The status of declaratory judgment was the main topic during the March 14 Clarke County Reservoir Commission (CCRC) meeting.
Recently, notices were sent out to people whose land will be affected by the CCRC’s Squaw Creek Watershed project.
“The notice for the folks says, essentially, that they need to respond to the clerk within 20 days and encourages them to seek legal counsel, and all that,” said Dave Beck, project coordinator for the CCRC.
The ongoing Squaw Creek Watershed project could provide a water supply for Osceola and SIRWA with an 816-acre lake, which could provide 2.2 million gallons of water per day.
The total project cost for the reservoir in the CCRC Squaw Creek Watershed is estimated at $37.6 million. Funding the project includes many sources, especially local-option sales and services tax (LOSST).
Beck said one common question he’s received concerns several people who had understood the project would impact 10 of their acres, but the notice lists a 40-acre tract.
Beck said he addressed the issue with the CCRC’s attorney.
“He said, ‘Under the law, we have to name that 40 acres because it’s impacted. Even though, say, we need to acquire 10 acres, that impacts the other 30 acres of that 40 acres under Iowa law,’” Beck said. “So, that’s part of the reason we went and used the deed descriptions for this listing and all.”
Beck said it’s important to emphasize the “may acquire” wording in the notice.
“While it lists 40 acres, in my example, what we need to acquire is that 10 acres that the law says we can, you know, is the minimum needed for the water supply,” he said.
According to Beck, the CCRC is seeking the right to exercise the land acquisition up to and including eminent domain under the state of Iowa law.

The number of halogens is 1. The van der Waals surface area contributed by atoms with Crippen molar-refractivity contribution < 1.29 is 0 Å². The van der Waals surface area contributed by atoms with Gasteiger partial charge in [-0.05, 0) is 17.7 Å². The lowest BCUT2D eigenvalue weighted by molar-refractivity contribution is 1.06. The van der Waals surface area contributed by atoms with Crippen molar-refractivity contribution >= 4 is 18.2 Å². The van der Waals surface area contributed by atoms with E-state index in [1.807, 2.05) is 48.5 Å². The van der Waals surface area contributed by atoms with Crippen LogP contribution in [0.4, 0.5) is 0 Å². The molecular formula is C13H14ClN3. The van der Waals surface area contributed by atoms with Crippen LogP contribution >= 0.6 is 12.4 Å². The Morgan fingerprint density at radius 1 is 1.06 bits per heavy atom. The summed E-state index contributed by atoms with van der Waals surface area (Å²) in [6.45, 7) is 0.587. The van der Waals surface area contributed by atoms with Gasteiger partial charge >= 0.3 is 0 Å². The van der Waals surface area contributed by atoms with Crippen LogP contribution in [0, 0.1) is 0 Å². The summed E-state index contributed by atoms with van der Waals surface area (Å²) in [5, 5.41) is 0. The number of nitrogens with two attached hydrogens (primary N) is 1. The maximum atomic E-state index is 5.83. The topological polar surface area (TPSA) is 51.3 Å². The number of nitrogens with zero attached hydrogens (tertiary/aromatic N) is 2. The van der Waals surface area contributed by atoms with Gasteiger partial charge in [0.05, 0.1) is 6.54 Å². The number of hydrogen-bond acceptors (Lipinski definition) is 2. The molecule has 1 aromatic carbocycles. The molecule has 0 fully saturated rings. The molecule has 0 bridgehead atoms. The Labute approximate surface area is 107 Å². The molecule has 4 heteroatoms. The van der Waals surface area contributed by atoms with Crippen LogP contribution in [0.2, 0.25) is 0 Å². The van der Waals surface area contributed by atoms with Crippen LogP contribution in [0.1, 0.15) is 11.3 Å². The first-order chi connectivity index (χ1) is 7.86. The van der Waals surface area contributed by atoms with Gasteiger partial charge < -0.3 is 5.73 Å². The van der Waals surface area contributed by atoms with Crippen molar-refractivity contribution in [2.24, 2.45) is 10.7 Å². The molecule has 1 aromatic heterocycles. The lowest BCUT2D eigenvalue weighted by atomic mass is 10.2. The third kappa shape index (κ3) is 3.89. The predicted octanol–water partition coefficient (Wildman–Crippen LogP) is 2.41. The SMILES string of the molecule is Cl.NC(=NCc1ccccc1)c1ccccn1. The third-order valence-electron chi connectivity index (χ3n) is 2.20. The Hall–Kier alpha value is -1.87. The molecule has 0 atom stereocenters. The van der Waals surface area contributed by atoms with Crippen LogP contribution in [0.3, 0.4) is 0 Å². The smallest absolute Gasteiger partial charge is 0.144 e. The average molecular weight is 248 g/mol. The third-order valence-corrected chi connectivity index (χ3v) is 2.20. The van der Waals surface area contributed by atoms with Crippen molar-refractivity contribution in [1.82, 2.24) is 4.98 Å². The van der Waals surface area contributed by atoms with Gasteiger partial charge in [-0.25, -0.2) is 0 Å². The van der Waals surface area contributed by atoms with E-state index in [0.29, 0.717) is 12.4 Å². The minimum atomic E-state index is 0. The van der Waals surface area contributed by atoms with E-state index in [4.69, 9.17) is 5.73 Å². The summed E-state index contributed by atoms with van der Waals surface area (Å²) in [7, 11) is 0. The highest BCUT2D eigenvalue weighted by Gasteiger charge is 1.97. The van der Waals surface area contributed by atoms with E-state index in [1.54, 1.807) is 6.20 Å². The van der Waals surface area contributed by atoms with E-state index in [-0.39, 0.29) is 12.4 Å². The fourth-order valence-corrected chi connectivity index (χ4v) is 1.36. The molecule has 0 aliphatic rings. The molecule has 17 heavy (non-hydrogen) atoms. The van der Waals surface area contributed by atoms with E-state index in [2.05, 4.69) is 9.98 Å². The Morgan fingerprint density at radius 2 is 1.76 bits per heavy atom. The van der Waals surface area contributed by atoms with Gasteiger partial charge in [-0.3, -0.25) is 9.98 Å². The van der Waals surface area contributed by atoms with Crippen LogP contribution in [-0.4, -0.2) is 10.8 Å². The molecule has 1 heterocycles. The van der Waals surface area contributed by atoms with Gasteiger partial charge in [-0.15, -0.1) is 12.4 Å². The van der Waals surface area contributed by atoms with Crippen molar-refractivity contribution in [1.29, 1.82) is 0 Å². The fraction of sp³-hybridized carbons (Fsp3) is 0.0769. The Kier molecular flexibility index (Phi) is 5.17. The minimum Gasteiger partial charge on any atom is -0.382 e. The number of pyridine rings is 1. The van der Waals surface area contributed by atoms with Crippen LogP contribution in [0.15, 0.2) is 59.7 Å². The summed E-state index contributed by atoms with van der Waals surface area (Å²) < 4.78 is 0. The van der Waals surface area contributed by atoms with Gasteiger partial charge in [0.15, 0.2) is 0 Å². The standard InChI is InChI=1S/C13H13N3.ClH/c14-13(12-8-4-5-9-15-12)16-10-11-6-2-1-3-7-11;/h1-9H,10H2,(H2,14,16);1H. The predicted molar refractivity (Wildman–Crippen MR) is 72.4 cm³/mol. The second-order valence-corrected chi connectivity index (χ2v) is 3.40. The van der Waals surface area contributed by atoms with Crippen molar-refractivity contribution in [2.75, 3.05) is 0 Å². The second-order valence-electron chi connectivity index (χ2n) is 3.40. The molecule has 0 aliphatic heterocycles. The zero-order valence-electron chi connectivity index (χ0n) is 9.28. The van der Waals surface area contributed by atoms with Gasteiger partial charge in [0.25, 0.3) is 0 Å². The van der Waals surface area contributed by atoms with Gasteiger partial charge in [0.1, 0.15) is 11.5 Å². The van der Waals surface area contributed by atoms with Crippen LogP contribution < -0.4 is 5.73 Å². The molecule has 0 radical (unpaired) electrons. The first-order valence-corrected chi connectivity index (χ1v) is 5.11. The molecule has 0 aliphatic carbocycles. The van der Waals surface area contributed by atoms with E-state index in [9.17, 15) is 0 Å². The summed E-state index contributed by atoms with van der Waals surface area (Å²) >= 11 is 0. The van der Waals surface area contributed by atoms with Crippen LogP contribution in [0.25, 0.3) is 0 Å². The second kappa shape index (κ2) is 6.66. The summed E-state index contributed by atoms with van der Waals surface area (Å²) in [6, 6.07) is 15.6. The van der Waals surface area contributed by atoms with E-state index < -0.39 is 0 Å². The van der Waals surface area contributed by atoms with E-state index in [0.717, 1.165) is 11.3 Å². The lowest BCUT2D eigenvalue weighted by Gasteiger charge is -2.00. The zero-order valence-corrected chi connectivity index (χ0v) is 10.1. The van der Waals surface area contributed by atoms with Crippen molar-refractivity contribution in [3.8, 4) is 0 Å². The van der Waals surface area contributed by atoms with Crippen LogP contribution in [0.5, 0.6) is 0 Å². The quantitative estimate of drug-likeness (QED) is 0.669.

A comment was made from an audience member about the CCRC needing to reassure people they’re not going to “steal” anybody’s land.
“We never have,” Beck said. “Everybody will be paid, yes. We’re just following the state law … but, you should always seek your own legal counsel because I’m not qualified to give it. Plus, it would be a conflict.”
In other CCRC news, Harold Allen Jr., CCRC representative from the city of Woodburn, said he contacted the mayor and city clerk of Woodburn to “tentatively” submit his resignation from the reservoir commission.
“That’s subject to their acquiring someone to take my place, and I’m not going to just walk out the door and be away,” Allen said. “But, anyway, that’s in the wind right now.”
As for the current drought in Clarke County, Osceola Water Superintendent Brandon Patterson was asked how many inches below the spillway West Lake was. The lake is the current water source for the city of Osceola and Southern Iowa Rural Water Association (SIRWA).
Patterson said with the recent frost on the ground and rain, the water level has been raised 10 inches, which puts it at 52.5 inches below the spillway.
Patterson said he went to a meeting March 13 and depleting water levels was discussed.
“They said if we got seven more storms like we did the last one ... it would get us out of the drought,” he said. “So, we’re not out of the woods, but we’re going up.”